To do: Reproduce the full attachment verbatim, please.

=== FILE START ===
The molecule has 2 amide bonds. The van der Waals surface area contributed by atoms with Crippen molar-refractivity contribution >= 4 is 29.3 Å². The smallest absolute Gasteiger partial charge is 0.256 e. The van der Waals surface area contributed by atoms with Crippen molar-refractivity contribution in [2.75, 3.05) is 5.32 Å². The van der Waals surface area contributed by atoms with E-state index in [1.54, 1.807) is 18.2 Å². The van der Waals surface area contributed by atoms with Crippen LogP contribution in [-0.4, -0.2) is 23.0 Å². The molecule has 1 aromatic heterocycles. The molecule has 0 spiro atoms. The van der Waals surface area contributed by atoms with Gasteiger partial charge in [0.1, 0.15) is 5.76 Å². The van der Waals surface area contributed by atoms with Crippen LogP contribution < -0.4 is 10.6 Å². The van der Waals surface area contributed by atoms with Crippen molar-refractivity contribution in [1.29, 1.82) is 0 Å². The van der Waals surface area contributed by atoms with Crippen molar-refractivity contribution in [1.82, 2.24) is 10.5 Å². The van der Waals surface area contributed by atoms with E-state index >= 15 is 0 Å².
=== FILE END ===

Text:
The molecule has 2 amide bonds. The van der Waals surface area contributed by atoms with Crippen molar-refractivity contribution >= 4 is 29.3 Å². The smallest absolute Gasteiger partial charge is 0.256 e. The van der Waals surface area contributed by atoms with Crippen molar-refractivity contribution in [2.75, 3.05) is 5.32 Å². The van der Waals surface area contributed by atoms with E-state index in [1.54, 1.807) is 18.2 Å². The van der Waals surface area contributed by atoms with Crippen LogP contribution in [-0.4, -0.2) is 23.0 Å². The molecule has 1 aromatic heterocycles. The molecule has 0 spiro atoms. The van der Waals surface area contributed by atoms with Gasteiger partial charge in [0.1, 0.15) is 5.76 Å². The van der Waals surface area contributed by atoms with Crippen LogP contribution < -0.4 is 10.6 Å². The van der Waals surface area contributed by atoms with Crippen molar-refractivity contribution in [1.29, 1.82) is 0 Å². The van der Waals surface area contributed by atoms with Crippen molar-refractivity contribution in [1.82, 2.24) is 10.5 Å². The van der Waals surface area contributed by atoms with E-state index >= 15 is 0 Å².